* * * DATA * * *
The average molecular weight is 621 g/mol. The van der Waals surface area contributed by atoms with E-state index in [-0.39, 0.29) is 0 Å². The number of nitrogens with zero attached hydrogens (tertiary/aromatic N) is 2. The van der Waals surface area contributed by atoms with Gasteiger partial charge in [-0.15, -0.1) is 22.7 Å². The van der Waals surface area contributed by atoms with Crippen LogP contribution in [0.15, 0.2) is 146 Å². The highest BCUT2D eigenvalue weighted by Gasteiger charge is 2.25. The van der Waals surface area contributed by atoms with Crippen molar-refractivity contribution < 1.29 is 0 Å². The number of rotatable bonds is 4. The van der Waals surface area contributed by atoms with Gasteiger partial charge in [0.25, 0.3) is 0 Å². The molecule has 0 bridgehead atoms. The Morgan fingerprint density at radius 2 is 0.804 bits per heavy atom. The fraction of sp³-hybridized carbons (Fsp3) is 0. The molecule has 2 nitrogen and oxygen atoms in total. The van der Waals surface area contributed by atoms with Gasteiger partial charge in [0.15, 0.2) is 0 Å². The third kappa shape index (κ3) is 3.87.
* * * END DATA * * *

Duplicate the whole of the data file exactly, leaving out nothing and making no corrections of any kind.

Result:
The average molecular weight is 621 g/mol. The van der Waals surface area contributed by atoms with E-state index in [-0.39, 0.29) is 0 Å². The number of nitrogens with zero attached hydrogens (tertiary/aromatic N) is 2. The van der Waals surface area contributed by atoms with Gasteiger partial charge in [-0.15, -0.1) is 22.7 Å². The van der Waals surface area contributed by atoms with Crippen LogP contribution in [0.15, 0.2) is 146 Å². The highest BCUT2D eigenvalue weighted by Gasteiger charge is 2.25. The van der Waals surface area contributed by atoms with Crippen molar-refractivity contribution < 1.29 is 0 Å². The number of rotatable bonds is 4. The van der Waals surface area contributed by atoms with Gasteiger partial charge in [0.25, 0.3) is 0 Å². The molecule has 0 bridgehead atoms. The Morgan fingerprint density at radius 2 is 0.804 bits per heavy atom. The fraction of sp³-hybridized carbons (Fsp3) is 0. The molecule has 2 nitrogen and oxygen atoms in total. The van der Waals surface area contributed by atoms with Gasteiger partial charge in [0.15, 0.2) is 0 Å². The third kappa shape index (κ3) is 3.87.